Shirley Brewer testified: “I was on the road with the other children. * * * I started to look to see if anything was coming, and I saw the car coming and I was going to take hold of Norma’s hand, but I did nothing, and the car hit her and went on into Mrs. Taylor’s driveway, and she (Norma) was lying right across the center line.”

The evidence also tends to show that the body of the plaintiff’s intestate, after being struck by the right front of the automobile, came to rest in the middle of the road approximately 96 feet from the intersection of the roads. The speed limit on Highway No. 268, where the accident occurred, was 55 miles per hour. There was no evidence of excessive speed or of skid marks on the road. The driver of the car turned into Mrs. Taylor’s driveway and properly parked the car. This driveway was approximately fifty feet from where the injured child was lying in the middle of the highway. The Highway Patrolman testified: “It is approximately 100 feet from the mail boxes where the girls were standing to Mrs. Taylor’s driveway.” Plaintiff’s intestate died as a result of her injuries about 11:00 p.m. on the same day she was injured.

At the close of plaintiff’s evidence the defendants moved for judgment as of nonsuit. The motion was allowed and plaintiff appeals, assigning error.

Fate J. Beal for plaintiff appellant.

Townsend & Todd for defendants appellee.


The plaintiff assigns as error the ruling of the court below sustaining the defendants’ motion for judgment as of nonsuit at the close of the plaintiff’s evidence.

We must consider the evidence in the light most favorable to the plaintiff in passing on a motion for judgment as of nonsuit. Brinson v. Mabry, 251 N.C. 435, 111 S.E. 2d 540. But when such evidence is so considered, and in the opinion of the Court it is insufficient to support the plaintiff’s allegations of actionable negligence, a judgment as of nonsuit should be upheld.

According to the evidence, the four minor children were standing *618on the east side of the highway, apparently waiting for traffic to clear; a car passed them going south. All three of the children who remained on the side of the road testified that they saw the car operated by the minor defendant coming from the south. Plaintiff’s intestate, according to the evidence, ran into the road about the time the car was even with where the children were standing. The evidence further tends to show that as the car approached the point where the children were standing by the road in a place of safety, the little six and one-half year old child ran into the highway and was hit by the right front of the car. There is no evidence of excessive speed; neither is there any evidence that would tend to show that the child ran into the highway a sufficient length of time ahead of the approaching car for the driver thereof to have taken any effective measures to avoid the accident.

The plaintiff contends that the minor defendant was operating the car on the left side of the highway and that plaintiff’s intestate was struck about the center of the road by the right front of the car with such force that she was carried some distance along the highway. The evidence revealed by the record supports the view that the child had reached about the center of the road when she was struck by the right front of the car just inside the right front headlight and that she was carried some distance along the highway on the bumper of the car.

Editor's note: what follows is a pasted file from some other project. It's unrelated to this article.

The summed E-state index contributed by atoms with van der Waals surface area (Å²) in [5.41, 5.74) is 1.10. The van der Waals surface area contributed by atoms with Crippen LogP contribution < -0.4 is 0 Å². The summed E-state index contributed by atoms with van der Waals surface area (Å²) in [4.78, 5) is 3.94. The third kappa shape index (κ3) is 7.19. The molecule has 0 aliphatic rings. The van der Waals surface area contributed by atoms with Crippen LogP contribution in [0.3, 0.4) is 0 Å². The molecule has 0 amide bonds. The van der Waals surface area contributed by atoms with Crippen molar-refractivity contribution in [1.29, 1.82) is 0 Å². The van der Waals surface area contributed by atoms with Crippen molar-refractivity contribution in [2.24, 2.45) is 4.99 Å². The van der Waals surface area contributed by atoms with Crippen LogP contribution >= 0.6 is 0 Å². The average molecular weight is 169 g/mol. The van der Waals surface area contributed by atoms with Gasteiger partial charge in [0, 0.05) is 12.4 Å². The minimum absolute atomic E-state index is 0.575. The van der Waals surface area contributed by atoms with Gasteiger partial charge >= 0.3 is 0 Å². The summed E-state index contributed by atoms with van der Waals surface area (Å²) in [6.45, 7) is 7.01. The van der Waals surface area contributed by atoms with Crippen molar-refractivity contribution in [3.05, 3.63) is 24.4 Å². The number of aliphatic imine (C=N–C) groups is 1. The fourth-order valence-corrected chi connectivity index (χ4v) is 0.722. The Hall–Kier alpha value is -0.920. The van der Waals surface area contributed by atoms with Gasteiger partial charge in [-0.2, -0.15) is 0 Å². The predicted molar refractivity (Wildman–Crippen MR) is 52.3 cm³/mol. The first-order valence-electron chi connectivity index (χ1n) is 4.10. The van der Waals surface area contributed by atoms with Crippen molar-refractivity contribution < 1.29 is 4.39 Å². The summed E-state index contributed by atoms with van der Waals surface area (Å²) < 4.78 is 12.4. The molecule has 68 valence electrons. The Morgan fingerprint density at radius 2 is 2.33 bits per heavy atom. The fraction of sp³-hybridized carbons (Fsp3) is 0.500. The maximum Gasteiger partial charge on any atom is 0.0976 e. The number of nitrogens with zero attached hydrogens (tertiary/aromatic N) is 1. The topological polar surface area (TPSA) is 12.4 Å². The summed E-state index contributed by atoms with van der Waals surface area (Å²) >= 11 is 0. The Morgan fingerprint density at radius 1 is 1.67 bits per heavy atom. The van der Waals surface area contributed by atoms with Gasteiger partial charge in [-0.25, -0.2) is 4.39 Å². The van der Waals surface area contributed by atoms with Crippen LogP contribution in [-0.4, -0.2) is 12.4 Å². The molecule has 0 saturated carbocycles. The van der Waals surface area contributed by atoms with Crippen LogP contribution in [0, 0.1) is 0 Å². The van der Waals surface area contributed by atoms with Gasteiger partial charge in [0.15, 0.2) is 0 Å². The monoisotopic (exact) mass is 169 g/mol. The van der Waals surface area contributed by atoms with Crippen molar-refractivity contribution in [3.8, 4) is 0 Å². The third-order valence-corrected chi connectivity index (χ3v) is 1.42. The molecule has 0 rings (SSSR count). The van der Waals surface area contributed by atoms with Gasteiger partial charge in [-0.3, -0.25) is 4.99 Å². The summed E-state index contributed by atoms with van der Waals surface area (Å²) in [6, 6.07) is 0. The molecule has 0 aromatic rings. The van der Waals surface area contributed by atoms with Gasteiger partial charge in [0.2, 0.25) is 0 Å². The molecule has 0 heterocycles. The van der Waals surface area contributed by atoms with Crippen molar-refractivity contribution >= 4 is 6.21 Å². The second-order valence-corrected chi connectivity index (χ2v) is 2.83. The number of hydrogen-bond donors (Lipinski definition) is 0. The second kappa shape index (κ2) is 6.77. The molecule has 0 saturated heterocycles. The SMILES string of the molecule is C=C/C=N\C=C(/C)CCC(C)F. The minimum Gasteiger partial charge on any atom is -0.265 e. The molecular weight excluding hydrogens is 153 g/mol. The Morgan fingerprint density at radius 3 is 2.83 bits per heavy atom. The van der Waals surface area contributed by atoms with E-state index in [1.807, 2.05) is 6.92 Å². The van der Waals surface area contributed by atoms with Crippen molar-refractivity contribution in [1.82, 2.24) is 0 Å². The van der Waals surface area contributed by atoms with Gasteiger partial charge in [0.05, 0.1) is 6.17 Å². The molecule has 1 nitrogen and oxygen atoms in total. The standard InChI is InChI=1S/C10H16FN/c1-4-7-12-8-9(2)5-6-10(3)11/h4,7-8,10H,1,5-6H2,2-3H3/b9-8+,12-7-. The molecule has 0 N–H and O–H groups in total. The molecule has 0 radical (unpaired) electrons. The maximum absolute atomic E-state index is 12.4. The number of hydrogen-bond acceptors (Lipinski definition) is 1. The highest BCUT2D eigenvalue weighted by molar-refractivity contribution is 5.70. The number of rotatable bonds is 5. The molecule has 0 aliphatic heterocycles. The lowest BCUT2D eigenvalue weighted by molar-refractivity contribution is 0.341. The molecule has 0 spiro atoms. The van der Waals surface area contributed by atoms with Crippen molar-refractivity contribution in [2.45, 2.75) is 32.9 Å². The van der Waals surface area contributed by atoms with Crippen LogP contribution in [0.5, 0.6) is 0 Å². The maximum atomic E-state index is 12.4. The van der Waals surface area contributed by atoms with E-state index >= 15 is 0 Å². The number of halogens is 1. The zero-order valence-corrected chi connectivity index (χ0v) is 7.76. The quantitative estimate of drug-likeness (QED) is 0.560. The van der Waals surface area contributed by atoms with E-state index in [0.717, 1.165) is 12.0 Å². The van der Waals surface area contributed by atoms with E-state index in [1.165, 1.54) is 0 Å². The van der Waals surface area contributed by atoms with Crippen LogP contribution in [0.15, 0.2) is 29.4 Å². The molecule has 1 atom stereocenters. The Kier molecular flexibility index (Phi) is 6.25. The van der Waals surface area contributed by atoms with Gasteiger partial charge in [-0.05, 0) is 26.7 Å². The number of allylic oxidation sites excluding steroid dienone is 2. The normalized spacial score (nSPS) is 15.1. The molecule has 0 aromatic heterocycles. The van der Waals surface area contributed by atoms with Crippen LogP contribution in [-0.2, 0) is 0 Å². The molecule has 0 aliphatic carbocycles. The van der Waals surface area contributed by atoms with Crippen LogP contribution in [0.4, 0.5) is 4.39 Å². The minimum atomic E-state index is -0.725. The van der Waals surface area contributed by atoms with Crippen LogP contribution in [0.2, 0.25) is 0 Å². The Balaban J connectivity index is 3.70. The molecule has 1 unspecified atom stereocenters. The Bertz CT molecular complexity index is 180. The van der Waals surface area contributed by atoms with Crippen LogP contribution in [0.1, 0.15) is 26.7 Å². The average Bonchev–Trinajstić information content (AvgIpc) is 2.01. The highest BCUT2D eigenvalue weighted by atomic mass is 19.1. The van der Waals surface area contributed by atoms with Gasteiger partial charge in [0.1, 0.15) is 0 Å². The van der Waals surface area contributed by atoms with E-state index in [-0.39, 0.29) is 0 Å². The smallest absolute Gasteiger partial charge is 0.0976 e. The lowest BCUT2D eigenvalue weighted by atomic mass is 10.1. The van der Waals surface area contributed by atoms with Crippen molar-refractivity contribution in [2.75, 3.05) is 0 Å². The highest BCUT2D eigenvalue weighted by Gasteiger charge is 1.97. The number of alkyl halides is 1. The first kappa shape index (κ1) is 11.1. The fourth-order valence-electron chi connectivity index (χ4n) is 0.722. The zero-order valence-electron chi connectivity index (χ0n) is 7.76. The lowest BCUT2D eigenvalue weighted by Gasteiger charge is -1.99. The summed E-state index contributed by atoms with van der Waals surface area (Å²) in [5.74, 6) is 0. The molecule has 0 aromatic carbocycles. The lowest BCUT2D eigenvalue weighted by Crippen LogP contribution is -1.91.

However, in light of all the evidence in this case, in our opinion the fact that the driver of the automobile was driving the car at the time of the impact near the center of the highway rather than on the extreme right thereof, is not sufficient in itself to establish actionable negligence. The driver of the car may have instinctively pulled the car to the left in an effort to avoid hitting the child when she ran into the highway from the right-hand side of the road. There is evidence tending to support such an inference.

The appellant cites the case of Carter v. Shelton, 253 N.C. 558, 117 S.E. 2d 391, in support of her contention that the plaintiff’s evidence was sufficient to take the case to the jury. The facts in that case are clearly distinguishable from those in the present case.

The case of Brinson v. Mabry, supra, would seem to be controlling on the facts in this case. In the Brinson case, as here, there was no evidence of excessive speed. Higgins, J., in speaking for the Court, said: “In this case the children were not on the traveled portion of the highway. They were apparently waiting for vehicular traffic to clear before attempting to cross. The defendant saw nothing to give notice to the contrary until the little girl darted out from behind another vehicle in front of him, leaving insufficient time to take evasive *619action.” Cf. Butler v. Allen, 233 N.C. 484, 64 S.E. 2d 561. There is no presumption of negligence from the mere fact that there has been an accident and an injury. Grant v. Royal, 250 N.C. 366, 108 S.E. 2d 627; Fleming v. Twiggs, 244 N.C. 666, 94 S.E. 2d 821; Merrell v. Kindley, 244 N.C. 118, 92 S.E. 2d 671.

In our opinion, the evidence adduced in the trial below is insufficient to establish actionable negligence on the part of the driver of the automobile involved in this accident. Therefore, the judgment as of nonsuit entered below is


PARKER, J. dissents.